The Arc’s employment initiative, The Arc@Work, connects organizations with people and services that increase the diversity, productivity, and quality of their overall workforce. In 2016, the program partnered with 16 chapters of The Arc to connect employers with talented employees with I/DD. With the Walmart Foundation’s support, these chapters were able to reach and even surpass many of their objectives. By June 2017, nearly 400 individuals with I/DD had secured employment, while 15 states and over 1,700 employers were engaged in outreach. The year also produced many success stories, such as this one from The Arc of Monroe County in Rochester, New York.

When Danielle first began receiving employment services, she exhibited low self-confidence and struggled with social interactions ranging from phone calls to interviews. As she began to take part in her first career fair, job interviews, and informal meetings with potential employers, her confidence started to grow. Through practice and dedication to the process, she was able to overcome the stress and anxiety associated with interacting with potential employers.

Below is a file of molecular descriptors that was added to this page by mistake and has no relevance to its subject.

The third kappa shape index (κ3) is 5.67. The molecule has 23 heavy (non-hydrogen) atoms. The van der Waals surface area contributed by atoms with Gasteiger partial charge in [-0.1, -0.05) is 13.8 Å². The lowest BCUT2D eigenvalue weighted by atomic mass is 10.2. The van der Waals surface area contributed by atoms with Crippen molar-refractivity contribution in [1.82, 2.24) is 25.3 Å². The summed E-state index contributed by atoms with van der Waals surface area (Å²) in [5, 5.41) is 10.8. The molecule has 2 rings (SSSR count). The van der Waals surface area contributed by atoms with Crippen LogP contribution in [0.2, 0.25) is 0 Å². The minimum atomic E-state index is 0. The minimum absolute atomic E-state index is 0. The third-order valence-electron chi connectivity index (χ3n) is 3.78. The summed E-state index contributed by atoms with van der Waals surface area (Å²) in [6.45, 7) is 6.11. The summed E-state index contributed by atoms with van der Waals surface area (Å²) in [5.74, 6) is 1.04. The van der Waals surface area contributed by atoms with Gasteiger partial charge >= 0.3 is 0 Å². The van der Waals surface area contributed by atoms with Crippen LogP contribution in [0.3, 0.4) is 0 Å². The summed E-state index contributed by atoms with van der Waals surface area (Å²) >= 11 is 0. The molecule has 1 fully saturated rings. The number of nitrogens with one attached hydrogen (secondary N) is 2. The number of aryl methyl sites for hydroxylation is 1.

Eventually Danielle received a call for an interview at a local senior facility that would result in a pivotal change in her life’s course. The day before she was scheduled to interview, Danielle and her employment specialist practiced answering hypothetical interview questions and how to talk about her qualifications. The following day, Danielle performed flawlessly. Danielle engaged the interviewer in a funny story and her demeanor and the content of her answers to the interview questions were on point.

The following week Danielle was offered a job, and she has been working at the senior facility now for 7 months. Danielle is excellent at her job and has an impressive work pace. She is organized and efficient and her coworkers love to be scheduled to work with her because of her amazing work ethic. In late June, Danielle’s astounding professional and personal growth was recognized at an awards ceremony sponsored by The Arc of Monroe County. When asked how the job has changed her life, Danielle simply replied, “It feels rewarding to be working!”

The Arc of Monroe County’s Tammy Reynolds couldn’t agree more: “The Arc@Work is a valued partner promoting workforce diversity for people with intellectual and developmental disabilities.”

The Arc advocates for and serves people with intellectual and developmental disabilities (I/DD), including Down syndrome, autism, Fetal Alcohol Spectrum Disorders, cerebral palsy and other diagnoses. The Arc has a network of over 650 chapters across the country promoting and protecting the human rights of people with I/DD and actively supporting their full inclusion and participation in the community throughout their lifetimes and without regard to diagnosis.

Learning From Our Peers: Advice on Organizational Transformation From Those Who Have Done It